A Mary Moment Monday post
Light streamed in through the stained glass windows, creating halos around everyone’s heads. The smell of lilies and hyacinths mingled among the crowded pews. Everyone seemed to be smiling.
I was attending my first Easter Mass with the man who would later become my husband.
I had been attending Mass with him for some months before that Easter, getting up uncomfortably early to join his family for the 8:30 AM Mass at the little church that was down the road. It was the very picture of a country church: tiny enough to feel crowded with fifty people, wood-framed, glorious in its simplicity. There were plenty of secret cubbyholes and stashing places, and even a vestibule and a sacristy, both approximately the size of postage stamps. The stained glass windows seemed to glow during those Sunday morning Masses.
Sacred Heart Church was built by the sweat of the folks in the countryside who felt strongly enough to put their muscles to the test. Looking around it, at the wood floors and the carefully painted details, I see proof of someone else’s love for a building, and I know I’m not alone or crazy for feeling such a pull for a place.
In 1899, when Sacred Heart Church was built, it was the main parish church, with a mission church twelve miles down the road, in the next small town. By the time I was attending and feeling the pull to become Catholic, Sacred Heart was the mission church and the parish was having a hard time justifying keeping it open.
In a strange nook in the ceiling at the church, there was a stained glass window that I always assumed was the Sacred Heart of Jesus. It captured my attention, because it seemed weird. It was unlike anything I had ever seen. There was a crown over the heart, with thorns around it. If it was daylight, that window seemed to glow, and on that Easter morning when I was overwhelmed by my experience, it seemed on fire.
As it turns out, the window is supposed to be of the Sacred Heart of Jesus. I learned, by virtue of working with the parish priest and hearing the lore of the parish, that the wrong window was shipped all those years ago. The window that was shipped was of the Immaculate Heart of Mary. It was installed and beyond easy replacement when someone must have looked up and pointed out the difference.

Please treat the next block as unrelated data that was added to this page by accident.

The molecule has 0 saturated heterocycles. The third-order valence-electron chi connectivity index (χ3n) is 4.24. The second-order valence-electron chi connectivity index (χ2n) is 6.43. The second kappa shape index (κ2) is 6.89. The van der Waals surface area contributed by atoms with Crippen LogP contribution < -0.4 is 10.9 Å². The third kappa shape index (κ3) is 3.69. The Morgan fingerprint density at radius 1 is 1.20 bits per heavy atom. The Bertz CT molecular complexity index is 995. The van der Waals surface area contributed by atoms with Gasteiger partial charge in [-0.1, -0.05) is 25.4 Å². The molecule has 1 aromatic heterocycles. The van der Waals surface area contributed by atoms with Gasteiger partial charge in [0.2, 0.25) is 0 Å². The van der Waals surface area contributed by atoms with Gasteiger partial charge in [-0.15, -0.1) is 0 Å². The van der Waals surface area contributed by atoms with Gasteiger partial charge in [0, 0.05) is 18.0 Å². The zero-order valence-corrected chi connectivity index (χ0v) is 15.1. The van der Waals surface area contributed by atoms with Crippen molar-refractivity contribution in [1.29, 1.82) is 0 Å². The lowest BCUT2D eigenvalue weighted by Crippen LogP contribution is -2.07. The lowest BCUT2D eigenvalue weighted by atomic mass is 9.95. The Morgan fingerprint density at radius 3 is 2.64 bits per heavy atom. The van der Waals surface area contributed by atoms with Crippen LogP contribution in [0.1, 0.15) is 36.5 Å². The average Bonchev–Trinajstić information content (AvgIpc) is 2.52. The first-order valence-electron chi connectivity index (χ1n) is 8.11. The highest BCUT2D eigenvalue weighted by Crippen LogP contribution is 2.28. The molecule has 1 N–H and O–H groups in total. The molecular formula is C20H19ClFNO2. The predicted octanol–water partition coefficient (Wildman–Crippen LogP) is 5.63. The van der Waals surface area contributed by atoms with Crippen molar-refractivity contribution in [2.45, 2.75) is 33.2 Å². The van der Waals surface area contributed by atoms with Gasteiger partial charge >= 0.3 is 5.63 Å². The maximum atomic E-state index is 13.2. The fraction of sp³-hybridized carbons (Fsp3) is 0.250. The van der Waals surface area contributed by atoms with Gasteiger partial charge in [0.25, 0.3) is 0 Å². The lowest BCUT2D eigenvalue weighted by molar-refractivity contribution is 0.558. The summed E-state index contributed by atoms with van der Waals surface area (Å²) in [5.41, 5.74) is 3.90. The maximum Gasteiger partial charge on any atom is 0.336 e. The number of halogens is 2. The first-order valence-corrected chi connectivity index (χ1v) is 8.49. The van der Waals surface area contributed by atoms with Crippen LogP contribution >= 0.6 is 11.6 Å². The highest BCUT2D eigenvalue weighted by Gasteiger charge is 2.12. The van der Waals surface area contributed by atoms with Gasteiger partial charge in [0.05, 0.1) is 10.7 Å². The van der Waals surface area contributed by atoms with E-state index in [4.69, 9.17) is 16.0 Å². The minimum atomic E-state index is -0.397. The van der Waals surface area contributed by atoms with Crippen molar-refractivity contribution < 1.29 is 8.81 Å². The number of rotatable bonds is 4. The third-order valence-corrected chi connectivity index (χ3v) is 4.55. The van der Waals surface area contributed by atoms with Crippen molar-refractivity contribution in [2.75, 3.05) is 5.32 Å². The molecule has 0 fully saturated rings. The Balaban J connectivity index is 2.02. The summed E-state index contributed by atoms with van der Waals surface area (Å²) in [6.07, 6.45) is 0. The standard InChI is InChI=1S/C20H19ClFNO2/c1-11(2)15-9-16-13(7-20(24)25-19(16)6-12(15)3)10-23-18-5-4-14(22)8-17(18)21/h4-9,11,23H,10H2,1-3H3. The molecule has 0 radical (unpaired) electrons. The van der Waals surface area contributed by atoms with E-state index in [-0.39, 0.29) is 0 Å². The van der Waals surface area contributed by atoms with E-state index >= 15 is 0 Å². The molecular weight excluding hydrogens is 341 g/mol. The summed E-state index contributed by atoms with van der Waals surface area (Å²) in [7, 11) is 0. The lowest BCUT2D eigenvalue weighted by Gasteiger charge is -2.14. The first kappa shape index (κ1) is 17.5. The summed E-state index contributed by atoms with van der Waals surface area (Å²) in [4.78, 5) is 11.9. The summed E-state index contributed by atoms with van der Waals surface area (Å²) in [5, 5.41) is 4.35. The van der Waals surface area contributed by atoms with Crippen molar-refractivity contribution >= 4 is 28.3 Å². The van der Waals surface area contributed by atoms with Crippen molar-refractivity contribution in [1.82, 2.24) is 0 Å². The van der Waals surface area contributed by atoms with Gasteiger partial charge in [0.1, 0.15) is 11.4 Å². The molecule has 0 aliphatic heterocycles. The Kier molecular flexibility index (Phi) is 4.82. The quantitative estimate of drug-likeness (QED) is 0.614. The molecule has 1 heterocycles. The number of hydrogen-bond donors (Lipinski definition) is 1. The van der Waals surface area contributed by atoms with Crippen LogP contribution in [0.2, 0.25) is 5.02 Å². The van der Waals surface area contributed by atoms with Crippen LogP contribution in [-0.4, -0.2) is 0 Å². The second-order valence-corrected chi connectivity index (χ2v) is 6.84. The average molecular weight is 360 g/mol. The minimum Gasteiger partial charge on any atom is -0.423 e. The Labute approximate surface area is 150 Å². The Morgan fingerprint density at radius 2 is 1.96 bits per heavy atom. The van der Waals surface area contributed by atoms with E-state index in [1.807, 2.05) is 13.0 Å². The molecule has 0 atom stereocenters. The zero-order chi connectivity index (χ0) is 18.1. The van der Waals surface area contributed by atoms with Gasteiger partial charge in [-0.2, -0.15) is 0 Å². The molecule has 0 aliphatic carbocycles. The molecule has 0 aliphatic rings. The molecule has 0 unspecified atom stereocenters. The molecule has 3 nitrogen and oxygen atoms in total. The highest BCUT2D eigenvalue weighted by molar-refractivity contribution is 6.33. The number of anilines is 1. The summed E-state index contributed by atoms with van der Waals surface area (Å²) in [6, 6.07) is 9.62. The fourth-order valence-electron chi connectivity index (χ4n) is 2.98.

I wonder if they laughed then as we do now. There’s comedy, after all. But there’s also something so appropriate about having Mary’s Immaculate Heart looking down from that pinnacle in the roof, in a church named Sacred Heart.
Devotions to the Sacred Heart of Jesus and the Immaculate Heart of Mary are companions, one leading to the other and back again. The Sacred Heart of Jesus is often shown encircled with thorns, with flames coming out of the top, rays flowing from all around it, and a cross at the peak of the flames. In it, we see Jesus’ love for us represented in the heart, and the pain He endured in the thorns. His love is so powerful, so all-encompassing, that it comes out from His heart in rays. We must not forget the cross — the suffering, of course, but also the victory — as the pinnacle of our faith.
The Immaculate Heart of Mary also has rays surrounding it in a halo of light, but there are a few variations on the image itself. Sometimes it is shown surrounded with roses, with flames coming out of the top. Other times, in addition to the roses and flames, there is a sword piercing the center of the heart. There may be a rose growing out of the flames on top of the heart, or, instead of roses ringing the heart, there may be thorns.
In all of these variations, we are reminded of Mary’s sorrows throughout Jesus’ life. In the prophecy of Simeon at the presentation of Christ in the Temple, she’s told that a sword will pierce her heart. Then the Holy Family flees to Egypt to escape Herod’s killing spree. Later, Mary’s heart experiences sorrow when Jesus is lost in the Temple. Imagine her pain and sorrow when she met Jesus while he was carrying the cross; imagine again the torture of watching Him die on the cross. Holding His body once it was taken down from the cross, Mary must have felt anguish, and then, burying His body, more of the same.